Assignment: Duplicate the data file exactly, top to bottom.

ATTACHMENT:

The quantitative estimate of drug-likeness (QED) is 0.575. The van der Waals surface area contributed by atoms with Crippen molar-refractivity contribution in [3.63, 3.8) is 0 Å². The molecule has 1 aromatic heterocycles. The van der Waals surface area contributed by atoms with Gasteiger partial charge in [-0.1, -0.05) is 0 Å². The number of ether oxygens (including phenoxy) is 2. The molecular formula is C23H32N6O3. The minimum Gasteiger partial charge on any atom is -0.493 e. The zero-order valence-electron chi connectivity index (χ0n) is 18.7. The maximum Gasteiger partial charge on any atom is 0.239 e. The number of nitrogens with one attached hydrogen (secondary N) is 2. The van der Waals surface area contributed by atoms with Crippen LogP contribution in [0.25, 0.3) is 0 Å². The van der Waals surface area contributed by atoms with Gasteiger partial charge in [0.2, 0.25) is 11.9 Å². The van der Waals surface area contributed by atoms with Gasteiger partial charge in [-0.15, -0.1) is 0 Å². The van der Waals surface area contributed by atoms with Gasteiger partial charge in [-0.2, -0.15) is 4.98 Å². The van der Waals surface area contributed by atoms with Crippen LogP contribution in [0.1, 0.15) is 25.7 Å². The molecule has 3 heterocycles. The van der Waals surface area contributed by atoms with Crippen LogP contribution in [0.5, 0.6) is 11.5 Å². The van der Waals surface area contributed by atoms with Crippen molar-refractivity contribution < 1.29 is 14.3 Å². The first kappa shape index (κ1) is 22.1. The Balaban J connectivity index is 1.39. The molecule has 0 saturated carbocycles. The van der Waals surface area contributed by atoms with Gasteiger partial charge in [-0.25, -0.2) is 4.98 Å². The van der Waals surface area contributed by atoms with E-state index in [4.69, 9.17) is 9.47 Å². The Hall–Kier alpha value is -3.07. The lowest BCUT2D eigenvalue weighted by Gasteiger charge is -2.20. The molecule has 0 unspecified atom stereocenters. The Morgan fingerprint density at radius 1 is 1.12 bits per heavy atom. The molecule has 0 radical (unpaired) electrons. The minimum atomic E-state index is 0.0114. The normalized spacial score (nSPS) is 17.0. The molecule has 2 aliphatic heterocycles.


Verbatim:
The quantitative estimate of drug-likeness (QED) is 0.575. The van der Waals surface area contributed by atoms with Crippen molar-refractivity contribution in [3.63, 3.8) is 0 Å². The molecule has 1 aromatic heterocycles. The van der Waals surface area contributed by atoms with Gasteiger partial charge in [-0.1, -0.05) is 0 Å². The number of ether oxygens (including phenoxy) is 2. The molecular formula is C23H32N6O3. The minimum Gasteiger partial charge on any atom is -0.493 e. The zero-order valence-electron chi connectivity index (χ0n) is 18.7. The maximum Gasteiger partial charge on any atom is 0.239 e. The number of nitrogens with one attached hydrogen (secondary N) is 2. The van der Waals surface area contributed by atoms with Crippen LogP contribution in [0.25, 0.3) is 0 Å². The van der Waals surface area contributed by atoms with Gasteiger partial charge in [0.2, 0.25) is 11.9 Å². The van der Waals surface area contributed by atoms with Gasteiger partial charge in [-0.15, -0.1) is 0 Å². The van der Waals surface area contributed by atoms with Gasteiger partial charge in [-0.2, -0.15) is 4.98 Å². The van der Waals surface area contributed by atoms with Crippen LogP contribution in [0.1, 0.15) is 25.7 Å². The molecule has 3 heterocycles. The van der Waals surface area contributed by atoms with Crippen LogP contribution in [0.5, 0.6) is 11.5 Å². The van der Waals surface area contributed by atoms with Crippen molar-refractivity contribution < 1.29 is 14.3 Å². The first kappa shape index (κ1) is 22.1. The Balaban J connectivity index is 1.39. The molecule has 0 saturated carbocycles. The van der Waals surface area contributed by atoms with Gasteiger partial charge in [-0.25, -0.2) is 4.98 Å². The van der Waals surface area contributed by atoms with E-state index in [4.69, 9.17) is 9.47 Å². The Hall–Kier alpha value is -3.07. The lowest BCUT2D eigenvalue weighted by Gasteiger charge is -2.20. The molecule has 0 unspecified atom stereocenters. The Morgan fingerprint density at radius 1 is 1.12 bits per heavy atom. The molecule has 0 radical (unpaired) electrons. The minimum atomic E-state index is 0.0114. The normalized spacial score (nSPS) is 17.0. The molecule has 2 aliphatic heterocycles.